Sometimes, I get tired of hearing about boyfriend or girlfriend troubles, or how fat my adorable friends think they are. Before you judge me for being a horrible person, know this: I do love helping people out with their problems, but that enjoyment stops when I’m so busy helping someone else that I don’t reserve enough room in my mind to think about my own issues.

Let’s be honest, we all have a host of problems that we either turn and face, with variable success, or that we shove down into the far reaches of our unconscious so we don’t have to deal with them. Sometimes the problems seem trivial to an outsider’s perspective; for example, it seems obvious that everyone experiences bumps in their relationships, right?

Regardless of how trivial a problem may seem, if it’s an issue that’s getting in the way of your success at college, or even just your enjoyment of your time here, Western has an incredible resource: the Counseling Center.

Hey! Don’t stop reading now just because you think you’re mentally stable or that counselors are for people with bi-polar disorders or serious depression; in fact, the director of the Counseling Center, Dr. Nancy Corbin, said the following, “Probably the majority of students who come in to the Counseling Center do not have a well-defined problem they are seeking help with, but are hoping to get help with better understanding themselves, their relationships, their direction and purpose in life.”
Issues with relationships can include breakups, conflicts with a roommate or co-worker, difficulty in negotiating the difficulty of changing relationships with parents or a feeling of loneliness and disconnection, according to Corbin.

Say you are realizing that you may have a few things that you would like to discuss with a counselor; that’s expensive, right? Not for Western students. We are lucky enough to get ten free sessions with a counselor per academic year. This is just the right amount of time to help you “clarify, problem-solve, plan, practice, express feelings, be honest, gain insight, understand [yourself], accept, work on changes, and so forth,” according to the Counseling Center’s web site.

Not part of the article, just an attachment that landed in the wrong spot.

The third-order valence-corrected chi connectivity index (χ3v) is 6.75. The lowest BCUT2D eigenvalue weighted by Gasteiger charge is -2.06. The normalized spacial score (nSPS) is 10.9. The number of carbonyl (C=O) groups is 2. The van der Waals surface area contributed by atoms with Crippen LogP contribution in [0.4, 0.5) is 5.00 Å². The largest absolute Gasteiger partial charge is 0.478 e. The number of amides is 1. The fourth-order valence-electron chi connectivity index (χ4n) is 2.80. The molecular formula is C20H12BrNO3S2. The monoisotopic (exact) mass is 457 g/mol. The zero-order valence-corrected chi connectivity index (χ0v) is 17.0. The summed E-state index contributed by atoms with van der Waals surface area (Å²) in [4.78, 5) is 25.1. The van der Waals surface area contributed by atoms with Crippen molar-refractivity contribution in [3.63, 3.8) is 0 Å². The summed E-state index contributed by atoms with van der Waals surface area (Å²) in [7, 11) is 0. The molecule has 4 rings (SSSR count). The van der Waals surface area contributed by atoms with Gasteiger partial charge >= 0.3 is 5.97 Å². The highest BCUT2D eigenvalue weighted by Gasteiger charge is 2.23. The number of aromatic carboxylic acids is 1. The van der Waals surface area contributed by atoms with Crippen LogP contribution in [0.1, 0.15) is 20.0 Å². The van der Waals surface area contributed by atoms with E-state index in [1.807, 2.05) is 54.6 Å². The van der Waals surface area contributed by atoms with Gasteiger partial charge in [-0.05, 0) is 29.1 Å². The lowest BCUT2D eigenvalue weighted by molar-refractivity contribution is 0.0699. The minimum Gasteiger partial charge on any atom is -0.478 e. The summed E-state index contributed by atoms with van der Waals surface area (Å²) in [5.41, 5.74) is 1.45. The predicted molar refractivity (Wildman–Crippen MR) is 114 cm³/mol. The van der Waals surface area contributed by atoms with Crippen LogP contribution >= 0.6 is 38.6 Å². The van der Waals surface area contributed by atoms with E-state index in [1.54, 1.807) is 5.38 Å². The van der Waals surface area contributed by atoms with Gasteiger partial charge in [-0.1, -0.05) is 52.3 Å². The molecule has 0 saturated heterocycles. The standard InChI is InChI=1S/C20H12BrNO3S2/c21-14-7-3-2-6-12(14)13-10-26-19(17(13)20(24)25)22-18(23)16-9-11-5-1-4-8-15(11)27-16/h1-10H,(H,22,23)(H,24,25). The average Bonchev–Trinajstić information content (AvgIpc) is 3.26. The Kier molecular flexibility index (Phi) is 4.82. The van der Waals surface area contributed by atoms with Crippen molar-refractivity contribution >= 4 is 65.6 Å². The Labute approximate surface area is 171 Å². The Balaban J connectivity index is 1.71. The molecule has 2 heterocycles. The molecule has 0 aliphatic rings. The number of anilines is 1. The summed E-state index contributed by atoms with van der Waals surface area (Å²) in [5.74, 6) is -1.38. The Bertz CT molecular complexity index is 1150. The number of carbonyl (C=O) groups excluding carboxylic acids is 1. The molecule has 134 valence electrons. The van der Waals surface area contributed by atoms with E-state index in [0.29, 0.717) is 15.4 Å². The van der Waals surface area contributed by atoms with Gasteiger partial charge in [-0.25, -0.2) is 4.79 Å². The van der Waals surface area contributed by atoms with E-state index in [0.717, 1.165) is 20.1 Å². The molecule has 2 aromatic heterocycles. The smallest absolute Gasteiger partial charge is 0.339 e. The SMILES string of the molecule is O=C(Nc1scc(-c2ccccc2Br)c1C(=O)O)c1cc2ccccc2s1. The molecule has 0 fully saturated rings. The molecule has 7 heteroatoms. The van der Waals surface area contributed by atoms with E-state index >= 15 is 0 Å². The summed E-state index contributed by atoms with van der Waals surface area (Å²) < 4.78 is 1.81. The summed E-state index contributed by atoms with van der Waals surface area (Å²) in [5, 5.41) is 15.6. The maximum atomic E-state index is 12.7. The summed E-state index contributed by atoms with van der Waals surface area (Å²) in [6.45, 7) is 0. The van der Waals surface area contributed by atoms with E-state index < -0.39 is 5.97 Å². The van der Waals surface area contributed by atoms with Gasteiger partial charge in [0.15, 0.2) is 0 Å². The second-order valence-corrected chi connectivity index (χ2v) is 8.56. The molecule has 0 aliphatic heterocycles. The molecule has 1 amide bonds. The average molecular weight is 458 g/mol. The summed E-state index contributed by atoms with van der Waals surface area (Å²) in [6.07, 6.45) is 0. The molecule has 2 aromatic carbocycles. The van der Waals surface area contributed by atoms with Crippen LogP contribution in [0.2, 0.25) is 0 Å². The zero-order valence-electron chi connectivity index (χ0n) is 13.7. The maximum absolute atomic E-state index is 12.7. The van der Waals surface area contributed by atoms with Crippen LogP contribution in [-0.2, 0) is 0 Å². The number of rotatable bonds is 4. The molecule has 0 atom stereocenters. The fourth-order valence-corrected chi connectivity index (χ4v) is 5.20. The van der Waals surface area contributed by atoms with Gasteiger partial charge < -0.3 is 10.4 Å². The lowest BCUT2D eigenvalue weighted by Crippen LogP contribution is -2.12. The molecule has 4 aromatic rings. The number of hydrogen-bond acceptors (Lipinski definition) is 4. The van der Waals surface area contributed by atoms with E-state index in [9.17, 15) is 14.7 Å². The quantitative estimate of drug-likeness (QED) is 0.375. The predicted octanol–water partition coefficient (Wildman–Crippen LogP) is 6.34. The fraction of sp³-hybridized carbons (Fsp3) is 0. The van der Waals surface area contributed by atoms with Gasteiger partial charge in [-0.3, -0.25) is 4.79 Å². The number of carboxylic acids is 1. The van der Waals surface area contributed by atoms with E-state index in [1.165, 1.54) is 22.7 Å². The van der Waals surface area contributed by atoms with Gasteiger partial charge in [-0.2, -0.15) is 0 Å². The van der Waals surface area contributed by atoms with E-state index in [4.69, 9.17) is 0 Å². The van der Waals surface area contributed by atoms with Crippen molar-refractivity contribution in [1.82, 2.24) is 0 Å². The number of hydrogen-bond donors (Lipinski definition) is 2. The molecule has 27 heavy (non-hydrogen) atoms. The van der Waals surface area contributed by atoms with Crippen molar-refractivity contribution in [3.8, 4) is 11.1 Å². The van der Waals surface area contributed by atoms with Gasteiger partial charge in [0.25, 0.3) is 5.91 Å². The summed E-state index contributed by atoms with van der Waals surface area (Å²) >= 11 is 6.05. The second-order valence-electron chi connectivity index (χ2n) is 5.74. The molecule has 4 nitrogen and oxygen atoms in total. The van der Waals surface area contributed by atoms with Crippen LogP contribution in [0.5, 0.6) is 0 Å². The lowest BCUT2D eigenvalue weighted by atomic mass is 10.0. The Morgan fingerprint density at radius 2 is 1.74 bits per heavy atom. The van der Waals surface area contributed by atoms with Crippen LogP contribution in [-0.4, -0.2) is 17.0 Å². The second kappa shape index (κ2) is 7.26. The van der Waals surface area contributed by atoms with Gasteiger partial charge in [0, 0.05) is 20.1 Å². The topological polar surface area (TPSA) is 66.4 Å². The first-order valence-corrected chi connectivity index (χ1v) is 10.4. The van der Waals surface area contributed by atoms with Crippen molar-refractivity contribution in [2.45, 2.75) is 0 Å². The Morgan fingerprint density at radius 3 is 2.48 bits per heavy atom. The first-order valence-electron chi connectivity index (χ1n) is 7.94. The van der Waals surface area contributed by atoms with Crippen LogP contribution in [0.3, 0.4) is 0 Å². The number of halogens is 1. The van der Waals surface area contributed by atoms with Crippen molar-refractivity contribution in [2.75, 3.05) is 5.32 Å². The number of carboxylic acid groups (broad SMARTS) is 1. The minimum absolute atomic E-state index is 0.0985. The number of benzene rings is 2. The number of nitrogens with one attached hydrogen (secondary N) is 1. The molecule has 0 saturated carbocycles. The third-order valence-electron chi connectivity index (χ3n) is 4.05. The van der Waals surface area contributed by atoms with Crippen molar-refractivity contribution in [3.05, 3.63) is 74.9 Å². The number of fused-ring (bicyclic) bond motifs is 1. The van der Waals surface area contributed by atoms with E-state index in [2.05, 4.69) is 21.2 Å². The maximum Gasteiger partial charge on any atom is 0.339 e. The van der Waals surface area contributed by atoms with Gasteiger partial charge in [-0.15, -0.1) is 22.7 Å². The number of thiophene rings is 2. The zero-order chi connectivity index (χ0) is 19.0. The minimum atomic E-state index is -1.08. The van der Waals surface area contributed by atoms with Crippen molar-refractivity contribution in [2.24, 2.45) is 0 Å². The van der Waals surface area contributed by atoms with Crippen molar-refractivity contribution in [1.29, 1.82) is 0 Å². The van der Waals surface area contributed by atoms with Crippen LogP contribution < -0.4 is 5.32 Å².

The biggest difference between Western’s Counseling Center and a traditional counselor– remember the office at your high school?– is the avoidance of giving clients advice. The web site states that, “We believe that growth comes from developing one’s own inner compass.” By allowing for clients to facilitate in their own mental growth and healing, the counselors give clients the path to mental health, and help guide them in taking the steps.

The only exception to the avoidance of giving advice is if a student is truly in a personal crisis and is desperate for a knowledgeable person’s opinion. In this case, counselors will give their best advice and guidance.

The individual counseling over ten sessions does not, however, fit everyone’s needs. According to Corbin, same-day appointments can be scheduled for a student if there is any risk of suicide, harm to others, serious self-harm, or a personal crisis– such as the loss of someone close or the concern about safety of a friend.
For students who are seeking support groups where they can discuss problems they’ve been having with people who have similar concerns, the Counseling Center offers free events with a discussion-based format.

Students who’d rather not discuss their personal problems, but still want to improve themselves and learn skills, classes and workshops are offered every quarter for free. “The Relaxation Class is very popular. Who couldn’t benefit from learning some strategies for managing stress and helping yourself get to a state of relaxation,” asked Corbin.

“’Riding the Emotional Waves’ teaches skills for “surfing” your emotions without losing control. This quarter we are offering a Social Skills workshop that has been well-attended. Our Math Confidence workshops have been in place for many years and we hear have helped a lot of students. Our hope is that these workshops and classes will give students easy access to ways of learning skills to improve their quality of life,” Corbin added. To find out times and locations for these events, you can visit the Counseling Center’s web site or pick up flyers from the Counseling Center in Old Main 540.

Self-help is a common first step towards recovery, which the Counseling Center offers a great deal of resources for as well. Their web site, http://www.wwu.edu/chw/counseling/index.html, hosts a vast amount of topics with information about all of them. Even more information can be found in the Counseling Center’s reference library. The books that the center has are listed on their web page and can be checked out at the main desk during office hours.

If you’re still not convinced that you need any of the fantastic, free resources that the Counseling Center provides, I think Corbin says it best: “The college years are such an important time to attend to your complete health—emotionally, physically and spiritually. I talk to so many students who say they are sleep deprived, usually grab a latte and bagel on the way to class, and have very little time to reflect on who they are and where they want to go with their lives. Things have become so fast-paced and students’ efforts to have so many experiences may mean they are compromising on the quality of those experiences on their bodies, minds, hearts, and souls.

If you’re interested in checking out what the Counseling Center has to offer, please visit the office at Old Main 540, or call 650-3164.